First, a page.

Wednesday, May 12, 2010

Greetings from Wilbur

I write to you ensconced at the Willows Inn (nee the Settle Inn--how could they discard such a great name?), window open to the sunset and temperate breeze, the laughter of boisterous and brew-pounding young men on the rock crushing crew outside their rooms wafting in to accompany the TV shows I'm clicking through. Why is it that the crappier motels always have the better TV? Will it be Beetlejuice, Lord of the Rings, or QVC ce soir? (Speaking of the Lord of the Rings, have you seen the Leonard Nimoy/Bilbo Baggins video?)

I forgot to bring the cable to my camera, so for now you'll just have to imagine the lovely views I took in during my flights from Santa Rosa to Spokane: unusually green rolling green hills with vineyards flowing down to sparkling rivers giving way to majestic snow-topped volcanoes floating among low pompons of clouds, and finally the crazy quilt of wheat fields welcoming me to Washington. I know, it's all so trite, but really true even from the vantage of a plane. Sadly, there was not enough highway shoulder to stop and snap a pic of the sign that read "Litter and it will hurt" on Route 2, so that one you'll have to continue to imagine (blue background, white lettering).

I started reading Heminway's "A Moveable Feast" on the plane now that I've finally, sadly finished off the Richard Sharpe series I've been reading for what, the last year. I appreciated this advice that he gave to himself when he needed to start work on a new writing project: "Do not worry. You have always written before and you will write now. All you have to do is write one true sentence. Write the truest sentence you know." If you wonder, like me, how he started the novel, it's: "Then there was the bad weather." When all else fails, there's always the weather. It's always true.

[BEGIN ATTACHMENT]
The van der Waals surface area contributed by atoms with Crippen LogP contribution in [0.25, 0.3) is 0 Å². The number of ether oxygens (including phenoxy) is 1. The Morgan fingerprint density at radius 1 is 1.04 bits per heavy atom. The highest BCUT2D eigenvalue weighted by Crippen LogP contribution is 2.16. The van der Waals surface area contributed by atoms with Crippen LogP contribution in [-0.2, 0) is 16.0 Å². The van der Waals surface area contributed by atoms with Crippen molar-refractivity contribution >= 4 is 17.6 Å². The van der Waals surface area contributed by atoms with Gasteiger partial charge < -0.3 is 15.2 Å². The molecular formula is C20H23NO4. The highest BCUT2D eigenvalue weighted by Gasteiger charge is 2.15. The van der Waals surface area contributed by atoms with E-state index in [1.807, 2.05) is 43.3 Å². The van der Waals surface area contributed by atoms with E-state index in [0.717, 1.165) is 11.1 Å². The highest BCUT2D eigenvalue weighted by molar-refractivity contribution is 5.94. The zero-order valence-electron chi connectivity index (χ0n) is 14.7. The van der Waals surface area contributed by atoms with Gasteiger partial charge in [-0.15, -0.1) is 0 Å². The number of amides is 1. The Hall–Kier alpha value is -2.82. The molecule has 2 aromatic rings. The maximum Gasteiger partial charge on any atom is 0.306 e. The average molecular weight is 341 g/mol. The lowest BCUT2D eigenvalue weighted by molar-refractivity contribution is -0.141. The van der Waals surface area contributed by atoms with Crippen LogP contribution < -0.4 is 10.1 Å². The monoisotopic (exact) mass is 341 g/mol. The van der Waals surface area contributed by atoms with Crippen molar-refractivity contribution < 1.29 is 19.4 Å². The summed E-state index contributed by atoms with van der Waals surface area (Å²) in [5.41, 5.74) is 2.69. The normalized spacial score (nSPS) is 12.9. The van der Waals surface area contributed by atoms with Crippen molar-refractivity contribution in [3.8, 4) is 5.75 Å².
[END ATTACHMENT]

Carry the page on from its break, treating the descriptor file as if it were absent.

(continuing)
I saw Grandma briefly tonight (she's doing great!) then headed to The Alibi for dinner. It wasn't very crowded, so I couldn't help but overhear the disbelieving whispering between cook and barkeep over my request to leave the chicken out of the chicken alfredo. Maybe it was the antique bar and their banter, but I also couldn't help but thinking that those two women would've done a great job running the place 100 years ago. I learned that pints here are called "pounders" and the smaller glasses are "schooners." However, that would've been scandalous for me to know about a century ago, eh? Wild Goose Bill Days start this weekend, and though I'll be departing before the main festivities get underway, there is apparently a "moonlight madness" sale tomorrow evening that I'll be able to partake in.

Looking forward to a good night's sleep (I just jinxed it, didn't I? I can sense those 18 wheelers and their jake brakes coming to get me now) and more visiting with Grandma tomorrow.


At 10:10 AM, May 13, 2010, Blogger bren said...

Please give Beulah greetings from me. I continue to enjoy my turquoise salt dish that you gave me from her. And I particularly admire the pigs that she made when I visit you and Jay. They have so much character.
See you this weekend. Saturday at the fair?

At 5:30 AM, May 16, 2010, Blogger Nancy said...

Motels are my favorite place to watch TV.

A pounder is a good term for a pint. If only I went to bars and drank it, I'd try to popularize it here. If I were young and cool, I know I could make it catch on.


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